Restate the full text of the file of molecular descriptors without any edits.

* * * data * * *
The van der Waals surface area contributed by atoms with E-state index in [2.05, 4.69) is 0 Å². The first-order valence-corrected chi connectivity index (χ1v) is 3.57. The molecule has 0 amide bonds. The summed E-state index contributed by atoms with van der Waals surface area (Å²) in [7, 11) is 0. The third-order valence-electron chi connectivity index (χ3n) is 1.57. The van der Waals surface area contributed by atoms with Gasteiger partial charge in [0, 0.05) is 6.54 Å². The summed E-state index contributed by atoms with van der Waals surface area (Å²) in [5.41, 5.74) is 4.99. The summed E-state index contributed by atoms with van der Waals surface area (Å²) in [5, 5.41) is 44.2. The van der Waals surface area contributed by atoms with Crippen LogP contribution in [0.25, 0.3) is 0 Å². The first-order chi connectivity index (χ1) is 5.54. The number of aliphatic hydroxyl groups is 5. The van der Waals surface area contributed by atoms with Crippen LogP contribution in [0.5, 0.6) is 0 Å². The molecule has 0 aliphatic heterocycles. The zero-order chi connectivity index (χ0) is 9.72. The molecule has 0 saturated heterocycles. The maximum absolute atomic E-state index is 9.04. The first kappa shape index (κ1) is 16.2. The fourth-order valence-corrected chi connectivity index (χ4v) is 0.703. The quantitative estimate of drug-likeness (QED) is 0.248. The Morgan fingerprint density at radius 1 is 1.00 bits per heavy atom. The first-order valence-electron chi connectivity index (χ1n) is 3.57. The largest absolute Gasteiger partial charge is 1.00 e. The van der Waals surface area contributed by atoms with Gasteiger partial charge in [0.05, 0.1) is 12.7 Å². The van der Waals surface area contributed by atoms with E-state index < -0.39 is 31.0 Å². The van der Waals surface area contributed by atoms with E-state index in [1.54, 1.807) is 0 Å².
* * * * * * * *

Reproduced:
The van der Waals surface area contributed by atoms with E-state index in [2.05, 4.69) is 0 Å². The first-order valence-corrected chi connectivity index (χ1v) is 3.57. The molecule has 0 amide bonds. The summed E-state index contributed by atoms with van der Waals surface area (Å²) in [7, 11) is 0. The third-order valence-electron chi connectivity index (χ3n) is 1.57. The van der Waals surface area contributed by atoms with Gasteiger partial charge in [0, 0.05) is 6.54 Å². The summed E-state index contributed by atoms with van der Waals surface area (Å²) in [5.41, 5.74) is 4.99. The summed E-state index contributed by atoms with van der Waals surface area (Å²) in [5, 5.41) is 44.2. The van der Waals surface area contributed by atoms with Crippen LogP contribution in [0.25, 0.3) is 0 Å². The first-order chi connectivity index (χ1) is 5.54. The number of aliphatic hydroxyl groups is 5. The van der Waals surface area contributed by atoms with Crippen LogP contribution in [0.5, 0.6) is 0 Å². The molecule has 0 aliphatic heterocycles. The zero-order chi connectivity index (χ0) is 9.72. The molecule has 0 saturated heterocycles. The maximum absolute atomic E-state index is 9.04. The first kappa shape index (κ1) is 16.2. The fourth-order valence-corrected chi connectivity index (χ4v) is 0.703. The quantitative estimate of drug-likeness (QED) is 0.248. The Morgan fingerprint density at radius 1 is 1.00 bits per heavy atom. The first-order valence-electron chi connectivity index (χ1n) is 3.57. The largest absolute Gasteiger partial charge is 1.00 e. The van der Waals surface area contributed by atoms with Gasteiger partial charge in [0.05, 0.1) is 12.7 Å². The van der Waals surface area contributed by atoms with E-state index < -0.39 is 31.0 Å². The van der Waals surface area contributed by atoms with E-state index in [1.54, 1.807) is 0 Å².